The Baytown Outlaws (2012) / Action-Thriller
aka The Baytown Disco
MPAA rated: R for strong bloody violence, pervasive language, sexual content, and drug content
Cast: Clayne Crawford, Travis Fimmel, Andre Braugher, Billy Bob Thornton, Eva Longoria, Paul Wesley, Daniel Cudmore, Thomas Brodie-Sangster, Michael Rapaport, Natalie Martinez, Zoe Bell, Serinda Swan, Agnes Bruckner
Director: Barry Battles
Screenplay: Barry Battles, Griffin Hood
Review published December 15, 2012
The Baytown Outlaws is a post-Tarantino/Rodriguez, greasy-spoon, exploitation action flick that features the requisite exaggerated comic-book characterizations, heightened vulgarity, and a penchant for violent and bloody displays that will likely please those just looking for a lot of wanton violence and moments of low-brow, outlandish humor.
The film starts off with the trio of Alabama brothers killing the inhabitants of a house, only for them to discover in the end that they've just iced the people at the wrong address. It would be a big blunder in most eyes, but their prowess with weaponry and wanton carnage gains the interest of a gorgeous gal named Celeste (Longoria, The Sentinel) who wants to hire the boys for a sizeable fee to travel to Texas in order to steal back her godson from the control of her crimelord ex-husband, Carlos (Thornton, Eagle Eye). However, they get more than they bargained for when the ex turns out to be one of the biggest fish in the criminal world, and he will pull out all stops to keep them from succeeding in their mission to return the boy back to the woman he left for dead.
As the brothers head back to deliver the lad, the ex sends all manners of dangerous gangs out to snuff them out, including sexy (but deadly) biker chicks, psycho Native Americans and a hardened all-Black crew of killers. Meanwhile, a pesky CIA agent (Wesley, Cloud 9) is busy trying to root out information on them from the local sheriff (Braugher, Rise of the Silver Surfer) who just so happens to be brothers' mentor and chief corrupter. Between hired guns and the long arm of the law, it's getting to be more and more dangerous to find their way back and claim the money they once thought was a decent sum.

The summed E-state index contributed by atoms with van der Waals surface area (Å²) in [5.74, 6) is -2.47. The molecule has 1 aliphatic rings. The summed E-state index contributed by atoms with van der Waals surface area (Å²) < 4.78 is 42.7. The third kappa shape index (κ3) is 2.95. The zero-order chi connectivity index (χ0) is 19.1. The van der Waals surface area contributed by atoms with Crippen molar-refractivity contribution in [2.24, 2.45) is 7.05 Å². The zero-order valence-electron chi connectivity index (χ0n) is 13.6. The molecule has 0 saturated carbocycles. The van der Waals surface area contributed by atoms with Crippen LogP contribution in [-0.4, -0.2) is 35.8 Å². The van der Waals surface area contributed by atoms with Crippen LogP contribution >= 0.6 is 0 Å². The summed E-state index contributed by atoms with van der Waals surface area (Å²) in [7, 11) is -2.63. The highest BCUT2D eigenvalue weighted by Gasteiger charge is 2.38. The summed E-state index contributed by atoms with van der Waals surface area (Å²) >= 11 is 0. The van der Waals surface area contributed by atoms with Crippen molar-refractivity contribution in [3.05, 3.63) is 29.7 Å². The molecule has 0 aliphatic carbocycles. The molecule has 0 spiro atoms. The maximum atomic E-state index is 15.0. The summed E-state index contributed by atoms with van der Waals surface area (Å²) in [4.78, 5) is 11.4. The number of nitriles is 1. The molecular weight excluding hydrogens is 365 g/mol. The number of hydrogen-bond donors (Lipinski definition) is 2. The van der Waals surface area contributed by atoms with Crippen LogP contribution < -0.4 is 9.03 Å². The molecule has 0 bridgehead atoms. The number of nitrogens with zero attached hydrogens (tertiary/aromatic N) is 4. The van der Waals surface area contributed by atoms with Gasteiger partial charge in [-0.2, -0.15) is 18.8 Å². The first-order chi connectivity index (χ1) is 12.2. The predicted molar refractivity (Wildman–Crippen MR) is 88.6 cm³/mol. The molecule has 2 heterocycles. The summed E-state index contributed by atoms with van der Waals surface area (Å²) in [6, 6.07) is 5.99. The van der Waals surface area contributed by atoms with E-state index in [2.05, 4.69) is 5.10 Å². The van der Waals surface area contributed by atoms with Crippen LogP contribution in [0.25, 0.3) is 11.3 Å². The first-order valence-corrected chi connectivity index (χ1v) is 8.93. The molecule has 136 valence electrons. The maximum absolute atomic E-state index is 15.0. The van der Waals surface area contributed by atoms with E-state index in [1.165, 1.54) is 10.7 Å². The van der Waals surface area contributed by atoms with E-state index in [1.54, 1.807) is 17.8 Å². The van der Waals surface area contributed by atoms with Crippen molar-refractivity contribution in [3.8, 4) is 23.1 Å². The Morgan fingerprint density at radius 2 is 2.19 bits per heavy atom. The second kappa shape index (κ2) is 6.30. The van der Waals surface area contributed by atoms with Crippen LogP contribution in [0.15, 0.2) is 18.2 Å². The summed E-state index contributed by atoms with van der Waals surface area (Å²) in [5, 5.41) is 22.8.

Directed and co-written by first-time filmmaker Barry Battles, The Baytown Outlaws benefits from a good visual style and quality casting in most of the roles, though the characters, as is often the case in gratuitous action flicks, do tend to run quite thin. But Battle does imbue the film with a good sense of style, some interesting bits of animation (possibly to cut costs, but they do work well for the kind of cartoonish film that it is), and some moments of comic relief that keeps the violence from becoming overly repugnant.
Perhaps the most interesting decision from Battles is to go against the grain of the traditional exploitation film by painting the rednecks as the antiheroes, while their nemeses are women, Blacks, Native Americans -- and the corrupting puppet-master behind their deeds is also African-American. However, one would be hard-pressed to call the film overtly racist, as the lines are definitely blurred depending on character, and what distinguishes the Oodies from any other gang is only that we see them onscreen long enough to know that they aren't without any sort of conscience, despite their homicidal glorification.
The only known quantities in the acting department are Billy Bob Thornton and Eva Longoria, both in small-ish but important parts, though they also are the actors who look the least like they should be in suhc a grimy and exploitative movie. Thornton mostly sleepwalks though a role that doesn't require much in the way of acting chops, and Longoria just feels out of place as his ex-lover, too clean cut to ever look like she'd have been mixed up with the likes of him, much less would do business with the Oodies.
With its highly-stylized gun battles, anti-PC stance, regional references, and underpinnings of brothers sticking up for one another when no one else will, The Baytown Outlaws is likely to draw reaction from the same audiences who've made The Boondock Saints a cult hit flick, with a heaping helping of Road House. It falls short of a Tarantino epic, or even a Rodriguez fast-food outing, but for fans of those looking for the same Grindhouse feel, it will deliver the irreverent, bloody-knuckled, B-movie goods.
©2012 Vince Leo